Processed flying insects, that's what this is, extruded in pellet form. This massive pile tells you something about the biomass of insects out there, and the tremendous potential of a bat colony to reduce it to finely-crunched fertilizer, to turn it into warm milk for wee warm short-furred pups. What a beautiful thought.

Batfrass duly admired and thought about, I turned to other sights.

Well. About 20 canisters of propellant explosives for cannons. Wednesday Thursday Friday. Holy crap. Wut? They seem pretty innocuous, lying on their sides, but I can't divine why anyone would have this, or store it here. I hope they're empty, but don't want to nudge them to see. It's a weird world. And about time to get out of this barn. But there's still so much to see.

On the canisters on an old seed or maybe fertilizer spreader, there's Rech Farm Equipment, from back in the days when Marietta, Ohio, didn't need to tell you the first two digits of a phone number. Everybody knew they were 3-7.
I wonder who I'd get if I dialed 373-9339 right now? A creaky, ghostly voice, answering "Rech 'Quipment, may I help you?" OoooOoooo.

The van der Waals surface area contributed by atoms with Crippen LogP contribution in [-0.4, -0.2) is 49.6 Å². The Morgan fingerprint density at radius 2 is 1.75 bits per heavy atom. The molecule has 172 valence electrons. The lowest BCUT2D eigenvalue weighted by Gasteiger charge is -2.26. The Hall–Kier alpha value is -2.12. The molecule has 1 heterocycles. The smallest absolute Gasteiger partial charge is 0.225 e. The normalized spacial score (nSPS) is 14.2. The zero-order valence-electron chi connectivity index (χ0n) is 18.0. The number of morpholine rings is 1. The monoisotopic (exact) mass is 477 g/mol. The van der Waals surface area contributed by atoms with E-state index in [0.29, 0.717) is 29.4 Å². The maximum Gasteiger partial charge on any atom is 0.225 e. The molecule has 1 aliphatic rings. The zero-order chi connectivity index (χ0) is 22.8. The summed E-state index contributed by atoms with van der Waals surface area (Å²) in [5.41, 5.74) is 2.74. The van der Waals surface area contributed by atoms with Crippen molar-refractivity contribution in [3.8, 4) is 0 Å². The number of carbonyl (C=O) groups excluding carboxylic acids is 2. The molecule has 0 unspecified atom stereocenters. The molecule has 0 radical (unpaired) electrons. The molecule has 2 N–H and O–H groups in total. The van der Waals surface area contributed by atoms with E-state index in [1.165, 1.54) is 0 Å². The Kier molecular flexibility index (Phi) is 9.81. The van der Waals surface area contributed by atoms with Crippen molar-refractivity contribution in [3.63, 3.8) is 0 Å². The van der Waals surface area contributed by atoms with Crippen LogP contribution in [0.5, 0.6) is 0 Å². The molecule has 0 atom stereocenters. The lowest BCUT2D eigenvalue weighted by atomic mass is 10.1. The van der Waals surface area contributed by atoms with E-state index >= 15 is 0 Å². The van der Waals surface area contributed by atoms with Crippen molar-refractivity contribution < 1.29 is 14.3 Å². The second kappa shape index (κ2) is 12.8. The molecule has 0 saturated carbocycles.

Ghostly things. There are always dead things in old barns. It doesn't take me long to find one.
A late squirrel rests in peace. I can see that nothing killed it; from its position and the intact bones, it came in here to die many years ago. I wonder why. Maybe it got into rat poison. I could see that happening, in a barn where unexpected explosives are stored.
The hair has long since gone with the flesh, melted into goo and decayed.

Despite its naked tail, I know it's a squirrel and not a rat because of its enormous tree-climbing claws. 

After the monochrome palette inside the barn, the autumn fire almost burns my eyes as I emerge back into Oz.

Smilax hearts, hanging suspended.

And there are ghosts on the walk home, too. I stop a long way away to watch mourning doves spiraling, winnowing down to feed on beechnuts in the road. I know what they're eating, because I've found and eaten them here this time of year, too, and I'll see them in the road when I walk up to investigate. Beechnuts are divine, sweet, triangular things, surprisingly nutty and juicy. I'm looking at mourning doves, but all my mind's eye can see is passenger pigeons, and I think of this dirt road and the entire forest floor moving with a great herd of slate blue and rose birds, twice the size of these, moving like a living carpet, vacuuming up the nuts of great beeches three times the size of the ones now growing here. I think of the roar of their wings should I move and startle them, the furious clatter of so many souls rising.